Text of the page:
In 1883, a creative engineer named John Roebling was inspired by an
idea to build a spectacular bridge connecting New York with the Long
Island. However bridge building experts throughout the world thought
that this was an impossible feat and told Roebling to
forget the idea. It just could not be done. It was not practical. It
had never been done before.

Roebling could not ignore the vision he had in his mind of this
bridge. He thought about it all the time and he knew deep in his heart
that it could be done. He just had to share the dream with someone
else. After much discussion and persuasion he managed to convince his
son Washington, an up and coming engineer, that the bridge in fact
could be built.

Working together for the first time, the father and son developed
concepts of how it could be accomplished and how the obstacles could
be overcome. With great excitement and inspiration, and the headiness
of a wild challenge before them, they hired their crew and
began to build their dream bridge.

The project started well, but when it was only a few months underway a
tragic accident on the site took the life of John Roebling. Washington
was injured and left with a certain amount of brain damage, which
resulted in him not being able to walk or talk or even move.

"We told them so."
"Crazy men and their crazy dreams."
"It`s foolish to chase wild visions."

Everyone had a negative comment to make and felt that the project
should be scrapped since the Roeblings were the only ones who knew how
the bridge could be built. In spite of his handicap Washington was
never discouraged and still had a burning desire to complete
the bridge and his mind was still as sharp as ever.

He tried to inspire and pass on his enthusiasm to some of his friends,
but they were too daunted by the task. As he lay on his bed in his
hospital room, with the sunlight streaming through the windows, a
gentle breeze blew the flimsy white curtains apart and he was
able to see the sky and the tops of the trees outside for just a moment.

It seemed that there was a message for him not to give up. Suddenly an
idea hit him. All he could do was move one finger and he decided to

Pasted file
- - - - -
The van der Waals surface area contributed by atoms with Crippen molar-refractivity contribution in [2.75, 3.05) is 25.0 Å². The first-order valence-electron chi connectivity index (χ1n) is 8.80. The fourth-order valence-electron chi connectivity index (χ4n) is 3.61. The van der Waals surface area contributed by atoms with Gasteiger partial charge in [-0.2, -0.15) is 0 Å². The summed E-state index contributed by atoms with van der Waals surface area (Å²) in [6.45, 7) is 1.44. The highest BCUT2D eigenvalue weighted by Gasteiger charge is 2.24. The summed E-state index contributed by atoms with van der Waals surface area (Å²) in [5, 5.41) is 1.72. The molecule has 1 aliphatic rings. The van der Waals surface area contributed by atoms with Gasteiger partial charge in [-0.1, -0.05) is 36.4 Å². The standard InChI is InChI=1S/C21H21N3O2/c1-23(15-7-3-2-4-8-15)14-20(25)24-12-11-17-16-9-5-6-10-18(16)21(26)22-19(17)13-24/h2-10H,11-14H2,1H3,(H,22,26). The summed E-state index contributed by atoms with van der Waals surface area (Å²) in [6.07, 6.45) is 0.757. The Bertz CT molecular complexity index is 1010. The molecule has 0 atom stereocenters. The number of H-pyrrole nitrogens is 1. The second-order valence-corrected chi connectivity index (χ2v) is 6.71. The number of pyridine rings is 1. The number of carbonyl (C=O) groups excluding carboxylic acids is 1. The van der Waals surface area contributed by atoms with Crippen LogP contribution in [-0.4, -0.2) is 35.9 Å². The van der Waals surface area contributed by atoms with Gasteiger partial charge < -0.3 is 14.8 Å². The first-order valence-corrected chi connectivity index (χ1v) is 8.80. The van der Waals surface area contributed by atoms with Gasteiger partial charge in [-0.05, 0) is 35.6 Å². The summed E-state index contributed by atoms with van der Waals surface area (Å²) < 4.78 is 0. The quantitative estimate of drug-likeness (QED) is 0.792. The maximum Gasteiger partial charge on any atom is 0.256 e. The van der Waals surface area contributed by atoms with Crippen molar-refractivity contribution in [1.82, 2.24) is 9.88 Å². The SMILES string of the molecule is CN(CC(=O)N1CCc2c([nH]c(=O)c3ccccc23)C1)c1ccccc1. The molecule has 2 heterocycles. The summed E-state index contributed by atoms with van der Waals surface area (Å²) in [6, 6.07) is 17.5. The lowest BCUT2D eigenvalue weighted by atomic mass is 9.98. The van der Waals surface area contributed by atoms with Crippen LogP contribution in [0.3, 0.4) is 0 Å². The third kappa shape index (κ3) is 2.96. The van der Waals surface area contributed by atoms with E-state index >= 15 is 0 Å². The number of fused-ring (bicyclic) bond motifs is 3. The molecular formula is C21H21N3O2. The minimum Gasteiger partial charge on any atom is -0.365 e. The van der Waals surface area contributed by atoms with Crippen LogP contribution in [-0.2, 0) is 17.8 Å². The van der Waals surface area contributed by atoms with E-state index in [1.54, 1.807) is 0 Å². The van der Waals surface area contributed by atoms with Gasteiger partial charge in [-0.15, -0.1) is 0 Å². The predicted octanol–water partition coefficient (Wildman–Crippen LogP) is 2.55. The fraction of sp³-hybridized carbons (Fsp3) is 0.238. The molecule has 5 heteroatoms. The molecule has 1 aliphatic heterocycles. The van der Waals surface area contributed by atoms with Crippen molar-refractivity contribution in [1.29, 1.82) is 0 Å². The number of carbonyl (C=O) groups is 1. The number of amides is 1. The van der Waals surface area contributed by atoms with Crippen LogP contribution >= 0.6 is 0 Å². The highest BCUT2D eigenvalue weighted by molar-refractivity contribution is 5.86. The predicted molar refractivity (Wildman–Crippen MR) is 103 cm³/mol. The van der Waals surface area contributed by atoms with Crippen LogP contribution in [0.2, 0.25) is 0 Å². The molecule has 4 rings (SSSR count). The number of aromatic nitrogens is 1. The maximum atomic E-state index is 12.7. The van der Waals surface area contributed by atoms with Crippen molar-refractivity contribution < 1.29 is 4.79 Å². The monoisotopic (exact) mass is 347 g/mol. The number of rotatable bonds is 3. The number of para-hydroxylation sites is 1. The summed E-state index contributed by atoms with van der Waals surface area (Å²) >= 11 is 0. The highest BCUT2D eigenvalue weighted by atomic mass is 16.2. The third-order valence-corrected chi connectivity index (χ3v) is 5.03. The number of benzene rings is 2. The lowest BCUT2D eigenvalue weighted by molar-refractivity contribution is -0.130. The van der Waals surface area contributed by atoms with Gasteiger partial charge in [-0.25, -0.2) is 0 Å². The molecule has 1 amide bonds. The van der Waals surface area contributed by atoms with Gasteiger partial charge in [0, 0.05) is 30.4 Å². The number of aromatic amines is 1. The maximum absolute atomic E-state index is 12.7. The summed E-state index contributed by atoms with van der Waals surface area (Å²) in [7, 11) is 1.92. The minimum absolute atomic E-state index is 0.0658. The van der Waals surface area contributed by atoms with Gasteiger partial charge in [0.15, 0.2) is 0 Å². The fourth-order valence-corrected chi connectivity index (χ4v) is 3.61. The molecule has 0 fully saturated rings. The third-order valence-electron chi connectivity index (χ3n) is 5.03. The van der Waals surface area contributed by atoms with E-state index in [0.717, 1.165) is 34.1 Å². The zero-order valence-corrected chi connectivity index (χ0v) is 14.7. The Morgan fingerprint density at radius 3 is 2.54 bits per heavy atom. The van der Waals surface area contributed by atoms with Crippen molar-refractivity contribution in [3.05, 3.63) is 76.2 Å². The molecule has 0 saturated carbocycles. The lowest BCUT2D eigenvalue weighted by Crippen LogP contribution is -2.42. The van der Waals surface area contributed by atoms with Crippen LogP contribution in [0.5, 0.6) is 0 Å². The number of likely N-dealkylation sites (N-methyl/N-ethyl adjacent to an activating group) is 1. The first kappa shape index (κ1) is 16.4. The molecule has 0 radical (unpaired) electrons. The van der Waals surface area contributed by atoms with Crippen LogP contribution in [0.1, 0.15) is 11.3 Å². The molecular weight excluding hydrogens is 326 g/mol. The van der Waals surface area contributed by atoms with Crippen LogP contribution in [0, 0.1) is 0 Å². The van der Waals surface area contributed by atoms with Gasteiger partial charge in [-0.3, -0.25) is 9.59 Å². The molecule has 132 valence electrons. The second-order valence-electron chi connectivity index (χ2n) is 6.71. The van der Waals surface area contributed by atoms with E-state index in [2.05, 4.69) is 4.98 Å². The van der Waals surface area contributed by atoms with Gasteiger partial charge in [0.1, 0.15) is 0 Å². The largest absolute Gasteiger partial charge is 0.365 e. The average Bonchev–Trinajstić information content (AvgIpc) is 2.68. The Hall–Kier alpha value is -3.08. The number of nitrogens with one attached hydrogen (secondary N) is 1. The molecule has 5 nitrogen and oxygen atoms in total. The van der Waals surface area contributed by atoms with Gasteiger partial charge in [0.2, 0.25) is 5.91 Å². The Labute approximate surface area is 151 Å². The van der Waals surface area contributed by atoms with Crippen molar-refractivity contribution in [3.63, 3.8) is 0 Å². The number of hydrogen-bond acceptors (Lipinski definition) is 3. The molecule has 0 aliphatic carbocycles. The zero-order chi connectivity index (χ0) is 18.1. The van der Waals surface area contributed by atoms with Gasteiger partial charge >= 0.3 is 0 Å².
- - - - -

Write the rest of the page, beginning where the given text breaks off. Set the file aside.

make the best use of it. By moving this, he slowly developed a code of
communication with his wife.

He touched his wife's arm with that finger, indicating to her that he
wanted her to call the engineers again. Then he used the same method
of tapping her arm to tell the engineers what to do. It seemed foolish
but the project was under way again.

For 13 years Washington tapped out his instructions with his finger on
his wife's arm, until the bridge was finally completed.

Today the spectacular Brooklyn Bridge stands in all its glory as a
tribute to the triumph of one man's indomitable spirit and his
determination not to be defeated by circumstances.

It is also a tribute to the engineers and their team work, and to
their faith in a man who was considered mad by half the world.

It stands too as a tangible monument to the love and devotion of his
wife who for 13 long years patiently decoded the messages of her
husband and told the engineers what to do!!


Perhaps this is one of the best examples of a never-say-die attitude
that overcomes a terrible physical handicap and achieves an impossible

Often when we face obstacles in our day-to-day life, our hurdles seem
very small in comparison to what many others have to face.

The Brooklyn Bridge shows us that dreams that seem impossible can be
realised with determination and persistence, no matter what the odds

Even the most distant dream can be realized with determination and persistence!!

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